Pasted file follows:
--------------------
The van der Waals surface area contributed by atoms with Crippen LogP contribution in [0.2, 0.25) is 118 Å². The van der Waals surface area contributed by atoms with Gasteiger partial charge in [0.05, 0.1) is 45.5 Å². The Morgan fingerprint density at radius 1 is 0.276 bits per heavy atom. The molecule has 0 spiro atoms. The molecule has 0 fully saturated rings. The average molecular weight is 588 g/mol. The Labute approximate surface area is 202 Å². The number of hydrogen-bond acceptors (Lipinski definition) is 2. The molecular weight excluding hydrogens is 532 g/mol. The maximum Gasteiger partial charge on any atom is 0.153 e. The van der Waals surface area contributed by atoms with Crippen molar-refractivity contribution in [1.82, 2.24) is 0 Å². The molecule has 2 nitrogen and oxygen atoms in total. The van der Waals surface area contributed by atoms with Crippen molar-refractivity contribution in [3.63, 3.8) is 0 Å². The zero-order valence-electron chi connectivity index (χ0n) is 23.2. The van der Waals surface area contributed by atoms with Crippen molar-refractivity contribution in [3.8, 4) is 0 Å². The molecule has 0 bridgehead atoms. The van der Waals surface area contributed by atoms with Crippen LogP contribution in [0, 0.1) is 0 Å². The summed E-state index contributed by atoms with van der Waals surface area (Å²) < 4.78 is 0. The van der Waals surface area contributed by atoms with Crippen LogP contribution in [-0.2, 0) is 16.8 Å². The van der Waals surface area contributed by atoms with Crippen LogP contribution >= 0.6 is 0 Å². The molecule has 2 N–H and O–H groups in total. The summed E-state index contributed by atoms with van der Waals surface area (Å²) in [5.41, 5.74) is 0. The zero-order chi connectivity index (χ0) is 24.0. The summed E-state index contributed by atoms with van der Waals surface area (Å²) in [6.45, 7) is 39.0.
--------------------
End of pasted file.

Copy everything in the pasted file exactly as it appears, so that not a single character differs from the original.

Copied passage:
The van der Waals surface area contributed by atoms with Crippen LogP contribution in [0.2, 0.25) is 118 Å². The van der Waals surface area contributed by atoms with Gasteiger partial charge in [0.05, 0.1) is 45.5 Å². The Morgan fingerprint density at radius 1 is 0.276 bits per heavy atom. The molecule has 0 spiro atoms. The molecule has 0 fully saturated rings. The average molecular weight is 588 g/mol. The Labute approximate surface area is 202 Å². The number of hydrogen-bond acceptors (Lipinski definition) is 2. The molecular weight excluding hydrogens is 532 g/mol. The maximum Gasteiger partial charge on any atom is 0.153 e. The van der Waals surface area contributed by atoms with Crippen molar-refractivity contribution in [1.82, 2.24) is 0 Å². The molecule has 2 nitrogen and oxygen atoms in total. The van der Waals surface area contributed by atoms with Crippen molar-refractivity contribution in [3.63, 3.8) is 0 Å². The zero-order valence-electron chi connectivity index (χ0n) is 23.2. The van der Waals surface area contributed by atoms with Crippen molar-refractivity contribution in [3.8, 4) is 0 Å². The molecule has 0 bridgehead atoms. The van der Waals surface area contributed by atoms with Crippen LogP contribution in [0, 0.1) is 0 Å². The summed E-state index contributed by atoms with van der Waals surface area (Å²) < 4.78 is 0. The van der Waals surface area contributed by atoms with Crippen LogP contribution in [-0.2, 0) is 16.8 Å². The van der Waals surface area contributed by atoms with Crippen LogP contribution >= 0.6 is 0 Å². The molecule has 2 N–H and O–H groups in total. The summed E-state index contributed by atoms with van der Waals surface area (Å²) in [5.41, 5.74) is 0. The zero-order chi connectivity index (χ0) is 24.0. The summed E-state index contributed by atoms with van der Waals surface area (Å²) in [6.45, 7) is 39.0.